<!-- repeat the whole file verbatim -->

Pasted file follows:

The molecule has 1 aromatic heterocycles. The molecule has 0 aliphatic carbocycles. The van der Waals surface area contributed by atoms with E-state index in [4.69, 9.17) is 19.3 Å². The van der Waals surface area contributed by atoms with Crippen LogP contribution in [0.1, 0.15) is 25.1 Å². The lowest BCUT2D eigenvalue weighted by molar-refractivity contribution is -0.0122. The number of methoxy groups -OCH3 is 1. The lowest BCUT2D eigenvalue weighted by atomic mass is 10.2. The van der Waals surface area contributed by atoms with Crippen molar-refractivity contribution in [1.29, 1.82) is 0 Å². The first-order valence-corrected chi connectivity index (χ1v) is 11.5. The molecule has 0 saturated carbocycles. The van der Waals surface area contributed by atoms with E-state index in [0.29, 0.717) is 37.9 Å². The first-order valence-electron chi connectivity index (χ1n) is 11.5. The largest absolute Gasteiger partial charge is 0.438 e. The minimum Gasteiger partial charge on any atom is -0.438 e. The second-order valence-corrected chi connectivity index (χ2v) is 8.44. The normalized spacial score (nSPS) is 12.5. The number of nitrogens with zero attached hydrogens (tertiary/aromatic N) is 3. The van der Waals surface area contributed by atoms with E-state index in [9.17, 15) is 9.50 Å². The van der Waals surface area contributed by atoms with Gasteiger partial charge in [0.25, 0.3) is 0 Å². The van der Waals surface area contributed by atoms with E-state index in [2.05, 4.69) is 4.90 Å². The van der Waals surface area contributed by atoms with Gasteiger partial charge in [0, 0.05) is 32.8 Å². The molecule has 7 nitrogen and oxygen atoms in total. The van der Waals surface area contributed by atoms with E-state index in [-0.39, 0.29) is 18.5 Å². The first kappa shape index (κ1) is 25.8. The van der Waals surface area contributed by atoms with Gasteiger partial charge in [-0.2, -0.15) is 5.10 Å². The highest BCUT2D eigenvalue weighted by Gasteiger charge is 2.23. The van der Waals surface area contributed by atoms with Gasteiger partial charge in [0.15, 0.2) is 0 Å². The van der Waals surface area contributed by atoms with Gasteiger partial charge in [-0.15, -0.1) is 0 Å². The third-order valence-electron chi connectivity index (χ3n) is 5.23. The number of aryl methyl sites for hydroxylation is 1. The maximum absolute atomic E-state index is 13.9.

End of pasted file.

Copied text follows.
The molecule has 1 aromatic heterocycles. The molecule has 0 aliphatic carbocycles. The van der Waals surface area contributed by atoms with E-state index in [4.69, 9.17) is 19.3 Å². The van der Waals surface area contributed by atoms with Crippen LogP contribution in [0.1, 0.15) is 25.1 Å². The lowest BCUT2D eigenvalue weighted by molar-refractivity contribution is -0.0122. The number of methoxy groups -OCH3 is 1. The lowest BCUT2D eigenvalue weighted by atomic mass is 10.2. The van der Waals surface area contributed by atoms with Crippen molar-refractivity contribution in [1.29, 1.82) is 0 Å². The first-order valence-corrected chi connectivity index (χ1v) is 11.5. The molecule has 0 saturated carbocycles. The van der Waals surface area contributed by atoms with E-state index in [0.29, 0.717) is 37.9 Å². The first-order valence-electron chi connectivity index (χ1n) is 11.5. The largest absolute Gasteiger partial charge is 0.438 e. The minimum Gasteiger partial charge on any atom is -0.438 e. The second-order valence-corrected chi connectivity index (χ2v) is 8.44. The normalized spacial score (nSPS) is 12.5. The number of nitrogens with zero attached hydrogens (tertiary/aromatic N) is 3. The van der Waals surface area contributed by atoms with E-state index in [9.17, 15) is 9.50 Å². The van der Waals surface area contributed by atoms with Gasteiger partial charge in [0.25, 0.3) is 0 Å². The van der Waals surface area contributed by atoms with E-state index in [2.05, 4.69) is 4.90 Å². The van der Waals surface area contributed by atoms with Gasteiger partial charge in [0, 0.05) is 32.8 Å². The molecule has 7 nitrogen and oxygen atoms in total. The van der Waals surface area contributed by atoms with E-state index in [-0.39, 0.29) is 18.5 Å². The first kappa shape index (κ1) is 25.8. The van der Waals surface area contributed by atoms with Gasteiger partial charge in [-0.2, -0.15) is 5.10 Å². The highest BCUT2D eigenvalue weighted by Gasteiger charge is 2.23. The van der Waals surface area contributed by atoms with Gasteiger partial charge in [0.15, 0.2) is 0 Å². The van der Waals surface area contributed by atoms with Gasteiger partial charge in [-0.15, -0.1) is 0 Å². The third-order valence-electron chi connectivity index (χ3n) is 5.23. The number of aryl methyl sites for hydroxylation is 1. The maximum absolute atomic E-state index is 13.9.